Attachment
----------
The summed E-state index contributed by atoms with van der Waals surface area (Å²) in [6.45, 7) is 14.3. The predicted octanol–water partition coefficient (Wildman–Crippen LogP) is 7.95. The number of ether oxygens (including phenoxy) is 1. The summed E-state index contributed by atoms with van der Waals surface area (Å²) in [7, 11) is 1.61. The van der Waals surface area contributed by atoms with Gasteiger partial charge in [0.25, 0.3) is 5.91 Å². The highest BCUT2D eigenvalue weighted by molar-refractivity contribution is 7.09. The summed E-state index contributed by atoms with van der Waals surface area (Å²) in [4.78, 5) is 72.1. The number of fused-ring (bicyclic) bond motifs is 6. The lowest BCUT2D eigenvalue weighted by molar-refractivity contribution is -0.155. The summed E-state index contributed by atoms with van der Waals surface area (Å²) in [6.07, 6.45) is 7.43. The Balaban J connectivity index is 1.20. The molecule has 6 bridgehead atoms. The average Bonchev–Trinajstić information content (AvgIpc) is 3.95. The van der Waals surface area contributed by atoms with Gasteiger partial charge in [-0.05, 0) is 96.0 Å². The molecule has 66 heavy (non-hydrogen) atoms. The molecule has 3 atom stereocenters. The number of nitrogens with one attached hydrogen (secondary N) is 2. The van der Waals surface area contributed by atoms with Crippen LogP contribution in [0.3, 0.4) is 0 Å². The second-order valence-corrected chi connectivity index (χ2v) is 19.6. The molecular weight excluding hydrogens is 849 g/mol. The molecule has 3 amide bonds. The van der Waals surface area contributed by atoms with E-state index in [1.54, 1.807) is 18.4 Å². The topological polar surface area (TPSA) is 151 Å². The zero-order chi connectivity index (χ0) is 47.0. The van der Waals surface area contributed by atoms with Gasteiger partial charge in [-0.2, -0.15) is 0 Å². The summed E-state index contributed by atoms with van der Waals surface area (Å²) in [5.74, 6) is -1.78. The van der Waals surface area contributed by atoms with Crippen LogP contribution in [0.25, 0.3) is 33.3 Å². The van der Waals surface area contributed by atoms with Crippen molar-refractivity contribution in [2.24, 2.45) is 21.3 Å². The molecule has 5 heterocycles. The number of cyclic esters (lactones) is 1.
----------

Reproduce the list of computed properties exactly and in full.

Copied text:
The summed E-state index contributed by atoms with van der Waals surface area (Å²) in [6.45, 7) is 14.3. The predicted octanol–water partition coefficient (Wildman–Crippen LogP) is 7.95. The number of ether oxygens (including phenoxy) is 1. The summed E-state index contributed by atoms with van der Waals surface area (Å²) in [7, 11) is 1.61. The van der Waals surface area contributed by atoms with Gasteiger partial charge in [0.25, 0.3) is 5.91 Å². The highest BCUT2D eigenvalue weighted by molar-refractivity contribution is 7.09. The summed E-state index contributed by atoms with van der Waals surface area (Å²) in [4.78, 5) is 72.1. The number of fused-ring (bicyclic) bond motifs is 6. The lowest BCUT2D eigenvalue weighted by molar-refractivity contribution is -0.155. The summed E-state index contributed by atoms with van der Waals surface area (Å²) in [6.07, 6.45) is 7.43. The Balaban J connectivity index is 1.20. The molecule has 6 bridgehead atoms. The average Bonchev–Trinajstić information content (AvgIpc) is 3.95. The van der Waals surface area contributed by atoms with Gasteiger partial charge in [-0.05, 0) is 96.0 Å². The molecule has 66 heavy (non-hydrogen) atoms. The molecule has 3 atom stereocenters. The number of nitrogens with one attached hydrogen (secondary N) is 2. The van der Waals surface area contributed by atoms with Crippen LogP contribution in [0.3, 0.4) is 0 Å². The second-order valence-corrected chi connectivity index (χ2v) is 19.6. The molecular weight excluding hydrogens is 849 g/mol. The molecule has 3 amide bonds. The van der Waals surface area contributed by atoms with E-state index in [1.54, 1.807) is 18.4 Å². The topological polar surface area (TPSA) is 151 Å². The zero-order chi connectivity index (χ0) is 47.0. The van der Waals surface area contributed by atoms with Gasteiger partial charge in [-0.2, -0.15) is 0 Å². The summed E-state index contributed by atoms with van der Waals surface area (Å²) in [5.74, 6) is -1.78. The van der Waals surface area contributed by atoms with Crippen LogP contribution in [0.25, 0.3) is 33.3 Å². The van der Waals surface area contributed by atoms with Crippen molar-refractivity contribution in [2.24, 2.45) is 21.3 Å². The molecule has 5 heterocycles. The number of cyclic esters (lactones) is 1.